Right now, schools are closed across the nation, and many are not posed to reopen until next fall. That means that your child is stuck at home right now, going to school from home and getting all their entertainment from home. This is a challenging situation for any child and can be even more challenging if your child has ADHD. Luckily, there are lots of strategies you can use to help your child through this big change to their life.
Tip #1: Find Out What Your Child Is Thinking
First, you need to make sure you are really addressing your child's emotional needs. Ask them what they are thinking about and what they are feeling. Do not assume that your child is processing and understanding the news around them in the same way that you are.
When you talk with your child, really listen to what your child has to say. Believe what your child says to you and reassure your child about what is happening in the world.
Tip #2: Give Your Child Extra Support
Second, you need to make sure you are giving your child extra support. Children with ADHD are usually sensitive to what is happening around them. Your child may take in the stress around them more than you might.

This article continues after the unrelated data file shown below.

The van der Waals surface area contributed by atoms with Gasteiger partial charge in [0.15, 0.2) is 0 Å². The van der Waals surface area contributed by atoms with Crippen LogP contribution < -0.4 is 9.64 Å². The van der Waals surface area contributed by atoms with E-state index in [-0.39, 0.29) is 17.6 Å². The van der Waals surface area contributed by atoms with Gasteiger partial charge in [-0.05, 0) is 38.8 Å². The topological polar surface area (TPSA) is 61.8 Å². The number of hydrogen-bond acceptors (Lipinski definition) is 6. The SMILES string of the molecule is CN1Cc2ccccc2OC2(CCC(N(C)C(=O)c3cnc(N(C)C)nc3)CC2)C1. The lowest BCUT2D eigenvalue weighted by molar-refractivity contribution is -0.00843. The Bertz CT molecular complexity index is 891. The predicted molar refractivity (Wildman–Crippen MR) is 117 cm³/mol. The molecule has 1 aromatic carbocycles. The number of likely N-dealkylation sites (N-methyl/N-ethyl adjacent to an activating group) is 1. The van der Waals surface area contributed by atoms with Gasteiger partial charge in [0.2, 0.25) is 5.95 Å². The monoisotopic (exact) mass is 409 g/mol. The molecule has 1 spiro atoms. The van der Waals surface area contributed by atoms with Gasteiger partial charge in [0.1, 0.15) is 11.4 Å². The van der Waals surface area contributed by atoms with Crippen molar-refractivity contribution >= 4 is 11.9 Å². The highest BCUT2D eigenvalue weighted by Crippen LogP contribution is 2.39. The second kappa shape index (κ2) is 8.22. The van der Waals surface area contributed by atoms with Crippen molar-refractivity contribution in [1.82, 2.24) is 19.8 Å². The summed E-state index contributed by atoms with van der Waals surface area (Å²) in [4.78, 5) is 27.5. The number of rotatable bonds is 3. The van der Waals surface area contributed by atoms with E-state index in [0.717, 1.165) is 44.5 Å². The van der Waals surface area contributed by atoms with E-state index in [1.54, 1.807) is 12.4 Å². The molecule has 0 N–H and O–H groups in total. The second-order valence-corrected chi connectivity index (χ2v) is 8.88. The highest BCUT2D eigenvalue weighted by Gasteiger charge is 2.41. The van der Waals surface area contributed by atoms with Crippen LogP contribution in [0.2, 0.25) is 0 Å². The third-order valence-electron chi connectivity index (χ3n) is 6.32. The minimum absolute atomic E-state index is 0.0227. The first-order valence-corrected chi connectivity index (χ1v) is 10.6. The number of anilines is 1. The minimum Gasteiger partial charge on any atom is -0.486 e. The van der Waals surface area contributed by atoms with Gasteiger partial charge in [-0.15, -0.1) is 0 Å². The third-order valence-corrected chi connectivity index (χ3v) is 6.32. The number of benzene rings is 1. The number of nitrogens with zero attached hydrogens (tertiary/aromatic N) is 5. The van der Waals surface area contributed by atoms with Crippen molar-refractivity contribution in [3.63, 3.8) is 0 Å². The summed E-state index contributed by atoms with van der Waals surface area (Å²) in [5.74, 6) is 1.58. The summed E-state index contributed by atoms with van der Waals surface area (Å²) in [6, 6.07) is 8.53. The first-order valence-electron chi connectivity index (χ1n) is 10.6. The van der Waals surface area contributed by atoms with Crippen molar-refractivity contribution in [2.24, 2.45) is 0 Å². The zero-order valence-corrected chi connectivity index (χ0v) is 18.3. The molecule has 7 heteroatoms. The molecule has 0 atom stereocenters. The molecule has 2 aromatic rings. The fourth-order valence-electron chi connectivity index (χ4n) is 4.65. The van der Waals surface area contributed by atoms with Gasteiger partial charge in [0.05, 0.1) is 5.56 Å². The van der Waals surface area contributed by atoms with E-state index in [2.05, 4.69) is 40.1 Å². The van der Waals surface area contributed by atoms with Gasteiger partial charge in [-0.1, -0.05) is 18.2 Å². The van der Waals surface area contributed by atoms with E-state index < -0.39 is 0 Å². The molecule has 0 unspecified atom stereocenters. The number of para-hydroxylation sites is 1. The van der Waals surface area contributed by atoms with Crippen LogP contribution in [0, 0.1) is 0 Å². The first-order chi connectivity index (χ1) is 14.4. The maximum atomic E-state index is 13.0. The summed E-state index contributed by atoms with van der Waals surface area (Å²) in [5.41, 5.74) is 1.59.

Realize what is happening to your child and be there for your child. Try to work to reduce your stress as well, as your child may be picking up and responding to the stress that you and your family are carrying.
Tip #3: Help Your Child Develop the Right Coping Skills
Third, you are going to need to help your child develop their coping skills. There are various ways to help your child develop coping skills.
Listen to your child and validate your child's feelings. Let them know that their emotions are normal and that it is okay for them to feel whatever they are feeling.
Remind your child of ways your child or your family got through other challenging situations. Reminding your child they have gotten through other challenges can help empower your child to figure out how to get through whatever challenges they are dealing with right now.
Also, redirect your child's attention to other things. Redirection is a great way to help your child see that there are other things they can focus on.
Tip #4: Give Your Day Some Structure
Finally, make sure you are still giving your day some structure. You don't have to plan everything out minute by minute, but you should develop a routine your child can depend on, especially since your child is likely to be home until school starts at the end of August or beginning of September. All children, especially those with ADHD, appreciate having structure.
Help your child cope with the coronavirus lockdown by asking your child what they are thinking and feeling, and really listening. Be aware of how stress impacts your child and give them extra support. Help your child develop coping skills and give your day some structure. Continue to work with the professionals who help support your child as well. These are smart tips to help with parenting any child, but especially a child with ADHD, right now.
For more ADHD help, contact a counselor in your area.